If you’re setting a fitness goal it’s not enough to just say ‘run’, you also must set a target to reach towards such as ‘5k’.
Similarly, with social situations, it’s one thing to turn up to RSVP and turn up, but to really push yourself into practicing your social skills, you need to set goals.
This could be ‘exchange business cards with at least five people’ at a networking event or ‘introduce myself to at least three new people’ at a party.
Doing this over time will help you recognize what does and doesn’t work in social situations, improving your skills over time.
Musician | Writer
I didn’t even know I needed better social skills until I started improving them.
And what improved them the most was the incredible advice I got from the Dale Carnegie classes. Because I so appreciate what I learned from them, I always recommend them.
In the classes, I discovered what, for me, was the hardest thing: to talk to strangers, especially in a large public gathering.
I learned from my classes that people mostly want to talk about themselves, and if you show sincere interest in other people and ask them good questions, they’ll talk forever. The best thing is, at the end of the conversation, they’ll think you are the interesting one!
I believe in this advice so much that I taught it to my middle school general music classes. We had a mock “party” where we adopted imaginary personas, mingled with as many people as we could, and practiced both stating who we were succinctly and showing genuine interest in the other people at the party!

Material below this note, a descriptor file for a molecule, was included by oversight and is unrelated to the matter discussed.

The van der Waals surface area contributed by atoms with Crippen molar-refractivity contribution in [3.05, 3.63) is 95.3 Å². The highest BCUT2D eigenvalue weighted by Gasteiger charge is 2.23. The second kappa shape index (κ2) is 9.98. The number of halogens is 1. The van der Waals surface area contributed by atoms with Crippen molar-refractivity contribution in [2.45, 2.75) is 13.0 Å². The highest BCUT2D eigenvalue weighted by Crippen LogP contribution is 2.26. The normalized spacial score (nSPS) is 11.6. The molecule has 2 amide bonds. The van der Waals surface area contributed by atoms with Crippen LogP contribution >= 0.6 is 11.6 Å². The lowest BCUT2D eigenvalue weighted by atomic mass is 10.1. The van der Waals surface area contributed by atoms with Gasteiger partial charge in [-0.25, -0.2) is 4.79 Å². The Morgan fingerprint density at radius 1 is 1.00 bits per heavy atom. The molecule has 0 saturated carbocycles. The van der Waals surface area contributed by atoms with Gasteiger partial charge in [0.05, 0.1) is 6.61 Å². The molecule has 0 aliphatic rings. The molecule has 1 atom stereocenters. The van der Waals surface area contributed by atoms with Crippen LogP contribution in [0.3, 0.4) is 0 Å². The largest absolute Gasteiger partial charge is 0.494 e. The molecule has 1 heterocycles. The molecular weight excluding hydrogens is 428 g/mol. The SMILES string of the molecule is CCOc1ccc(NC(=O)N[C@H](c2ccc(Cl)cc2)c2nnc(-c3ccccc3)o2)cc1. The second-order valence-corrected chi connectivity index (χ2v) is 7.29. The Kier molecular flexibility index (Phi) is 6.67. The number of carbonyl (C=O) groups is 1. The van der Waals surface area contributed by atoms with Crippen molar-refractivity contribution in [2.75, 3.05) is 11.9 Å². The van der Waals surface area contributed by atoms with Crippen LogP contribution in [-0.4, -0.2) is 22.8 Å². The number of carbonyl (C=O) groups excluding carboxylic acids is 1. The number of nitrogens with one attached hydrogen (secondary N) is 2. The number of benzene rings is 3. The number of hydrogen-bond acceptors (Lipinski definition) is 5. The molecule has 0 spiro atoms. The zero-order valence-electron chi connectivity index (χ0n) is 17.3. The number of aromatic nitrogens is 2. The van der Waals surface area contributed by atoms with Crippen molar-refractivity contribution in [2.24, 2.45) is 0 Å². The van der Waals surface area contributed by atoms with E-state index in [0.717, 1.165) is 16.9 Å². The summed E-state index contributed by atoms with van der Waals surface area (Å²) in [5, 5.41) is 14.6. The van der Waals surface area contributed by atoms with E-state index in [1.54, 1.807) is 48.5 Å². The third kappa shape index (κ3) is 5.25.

I like to think I taught the students something useful that I never learned in middle school.
There were other lessons, too: Don’t criticize, condemn or complain. This is enormously difficult. If done right, it works wonders on one’s social standing.
Marketing Manager, Sandpoint Real Estate
If you’re putting the focus on yourself during social interactions – thinking about how you must sound, look, or be perceived – you can’t enjoy it.
You’ll dread it and eventually begin to avoid social interaction as much as you can. The trick is instead putting the focus on the interaction itself.
Objectively think about the words being said, and what their deeper meaning may be. Respond thoughtfully and don’t feel pressured to speak quickly or as much as your conversation partner.
It shows that you care about what’s being said and that you’re fully present, and in today’s world, that goes a long way. It makes you likable!
By concentrating on the topic and substance of the interaction, you won’t feel as nervous or anxious about it and you’ll become a better listener and conversationalist.